CLEVELAND -- Corey Kluber was focused soley on the fifth inning. Indians manager Terry Francona had his eye on the ace pitcher's future.
In Kluber's first start in nearly three weeks, Francona lifted the pitcher after only four innings, setting a bullpen meltdown in motion that would sink the Tribe in an 8-4 loss to the Royals on Thursday night. Kluber wanted to stay on the mound, especially given Cleveland's precarious positioning in the American League Wild Card picture, but Francona had made up his mind.
"I might've been overprotective," Francona said. "If that's the case, I don't know. I don't want to apologize for it. I just think that after being down for [19 days], I just thought that he'll be better, and he'll be better suited now to start pitching like he can and not have to think about it.
"He wanted to go back out. I just thought it was in his best interest, and I think I have an obligation to keep an eye on guys like that."
Kluber -- the AL's reigning Cy Young Award winner -- had not started for the Indians since Aug. 29 due to a right hamstring strain. He sustained the injury while running conditioning drills during the team's trip to Toronto at the start of this month, when the team was coming off a winning streak that helped set its September surge up the standings in motion.
Talk about bad timing.
"All of the games count the same," Kluber said. "But it's more frustrating having it happen now than earlier on, from the standpoint that we are trying to fight to get into the playoffs. Like I said, every game, they all count the same in the end, so it would be frustrating regardless of when it was."
With the loss to Kansas City, the Indians dropped to 72-73 and sit four games back of the AL's second Wild Card spot, which is currently occupied by Houston. Cleveland remains only three games back of the Astros (77-70) in the loss column.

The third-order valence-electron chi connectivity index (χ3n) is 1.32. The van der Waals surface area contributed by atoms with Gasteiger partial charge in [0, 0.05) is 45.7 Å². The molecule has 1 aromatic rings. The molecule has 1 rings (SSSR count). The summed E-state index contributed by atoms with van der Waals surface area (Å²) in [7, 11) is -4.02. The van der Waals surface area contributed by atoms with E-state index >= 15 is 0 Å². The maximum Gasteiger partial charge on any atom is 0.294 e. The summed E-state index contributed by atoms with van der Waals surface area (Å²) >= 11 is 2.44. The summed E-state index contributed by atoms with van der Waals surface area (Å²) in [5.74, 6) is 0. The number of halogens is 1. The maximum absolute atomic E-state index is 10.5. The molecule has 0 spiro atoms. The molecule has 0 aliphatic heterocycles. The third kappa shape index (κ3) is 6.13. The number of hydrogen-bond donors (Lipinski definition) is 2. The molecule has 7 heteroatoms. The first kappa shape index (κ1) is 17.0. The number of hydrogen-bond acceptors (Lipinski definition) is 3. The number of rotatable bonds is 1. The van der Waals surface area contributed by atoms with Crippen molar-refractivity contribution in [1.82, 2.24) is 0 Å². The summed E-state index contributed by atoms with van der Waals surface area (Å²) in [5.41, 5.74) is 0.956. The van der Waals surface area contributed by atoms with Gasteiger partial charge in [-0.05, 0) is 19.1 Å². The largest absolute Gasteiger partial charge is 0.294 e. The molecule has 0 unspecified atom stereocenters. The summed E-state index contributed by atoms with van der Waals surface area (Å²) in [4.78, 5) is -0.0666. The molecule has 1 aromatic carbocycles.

Kluber was charged with three runs (two earned) in his four innings, in which he struck out five and issued no walks. A throwing error by rookie third baseman Giovanny Urshela to start the second inning helped ignite a three-run push in the frame for Kansas City. All three runs came across on a three-run homer by Omar Infante, who ended the night with three hits and seven RBIs.
"The pitch to Infante was a mistake," Kluber said. "I tried to go down and away and left it up and over the middle. Aside from that, four ground-ball base hits. I didn't feel like I was battling or anything out there."
When Francona informed Kluber that he was done for the night, the right-hander had logged only 61 pitches. It was similar to the way the manager handled the comeback of Carlos Carrasco, who was pulled after 58 pitches when he returned from a two-week layoff earlier this month. The Indians trailed, 3-2, when Kluber was pulled, but the bullpen allowed five runs.
In Francona's view, protecting both pitchers -- Cleveland's Nos. 1-2 starters -- with the bigger picture in mind outweighed trying to squeeze one more inning out of them in their return starts.
"I just think it's the right thing to do," Francona said.
Kluber did not necessarily agree on Thursday night, but he was not about to argue with his manager.
"I tried to talk him into letting me go back out," Kluber said. "But I also understand his point of view of not wanting me to push it to where it's going to make things worse. So I'm not going to question him. I tried to state my case, and ultimately he makes the call, so it is what it is."